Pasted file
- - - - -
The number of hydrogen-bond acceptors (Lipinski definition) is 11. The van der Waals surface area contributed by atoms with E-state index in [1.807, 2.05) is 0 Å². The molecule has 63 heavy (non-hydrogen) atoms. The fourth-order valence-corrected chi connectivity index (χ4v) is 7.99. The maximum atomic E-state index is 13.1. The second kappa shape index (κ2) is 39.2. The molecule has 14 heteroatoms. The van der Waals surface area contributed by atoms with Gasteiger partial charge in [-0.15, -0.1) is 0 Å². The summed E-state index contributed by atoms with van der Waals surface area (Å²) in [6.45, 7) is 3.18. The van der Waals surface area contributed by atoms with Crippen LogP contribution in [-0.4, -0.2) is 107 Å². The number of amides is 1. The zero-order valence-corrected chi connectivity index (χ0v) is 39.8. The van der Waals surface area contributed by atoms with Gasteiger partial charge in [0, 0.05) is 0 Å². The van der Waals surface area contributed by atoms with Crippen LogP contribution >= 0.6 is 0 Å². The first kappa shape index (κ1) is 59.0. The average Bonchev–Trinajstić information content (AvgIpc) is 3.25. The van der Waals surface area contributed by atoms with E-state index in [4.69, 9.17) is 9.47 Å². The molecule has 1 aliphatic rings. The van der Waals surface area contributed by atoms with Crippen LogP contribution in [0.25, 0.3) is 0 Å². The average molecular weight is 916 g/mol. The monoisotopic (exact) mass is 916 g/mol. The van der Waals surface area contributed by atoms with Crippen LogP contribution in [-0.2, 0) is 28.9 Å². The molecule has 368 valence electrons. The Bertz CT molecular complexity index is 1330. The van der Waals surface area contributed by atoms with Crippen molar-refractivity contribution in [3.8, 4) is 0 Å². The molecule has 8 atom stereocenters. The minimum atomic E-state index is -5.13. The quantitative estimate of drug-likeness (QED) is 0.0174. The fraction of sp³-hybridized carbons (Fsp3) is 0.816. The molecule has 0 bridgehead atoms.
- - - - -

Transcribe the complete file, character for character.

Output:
The number of hydrogen-bond acceptors (Lipinski definition) is 11. The van der Waals surface area contributed by atoms with E-state index in [1.807, 2.05) is 0 Å². The molecule has 63 heavy (non-hydrogen) atoms. The fourth-order valence-corrected chi connectivity index (χ4v) is 7.99. The maximum atomic E-state index is 13.1. The second kappa shape index (κ2) is 39.2. The molecule has 14 heteroatoms. The van der Waals surface area contributed by atoms with Gasteiger partial charge in [-0.15, -0.1) is 0 Å². The summed E-state index contributed by atoms with van der Waals surface area (Å²) in [6.45, 7) is 3.18. The van der Waals surface area contributed by atoms with Crippen LogP contribution in [-0.4, -0.2) is 107 Å². The number of amides is 1. The zero-order valence-corrected chi connectivity index (χ0v) is 39.8. The van der Waals surface area contributed by atoms with Gasteiger partial charge in [0, 0.05) is 0 Å². The van der Waals surface area contributed by atoms with Crippen LogP contribution >= 0.6 is 0 Å². The first kappa shape index (κ1) is 59.0. The average Bonchev–Trinajstić information content (AvgIpc) is 3.25. The van der Waals surface area contributed by atoms with E-state index in [4.69, 9.17) is 9.47 Å². The molecule has 1 aliphatic rings. The van der Waals surface area contributed by atoms with Crippen LogP contribution in [0.25, 0.3) is 0 Å². The average molecular weight is 916 g/mol. The monoisotopic (exact) mass is 916 g/mol. The van der Waals surface area contributed by atoms with Crippen LogP contribution in [-0.2, 0) is 28.9 Å². The molecule has 368 valence electrons. The Bertz CT molecular complexity index is 1330. The van der Waals surface area contributed by atoms with Crippen molar-refractivity contribution in [3.8, 4) is 0 Å². The molecule has 8 atom stereocenters. The minimum atomic E-state index is -5.13. The quantitative estimate of drug-likeness (QED) is 0.0174. The fraction of sp³-hybridized carbons (Fsp3) is 0.816. The molecule has 0 bridgehead atoms.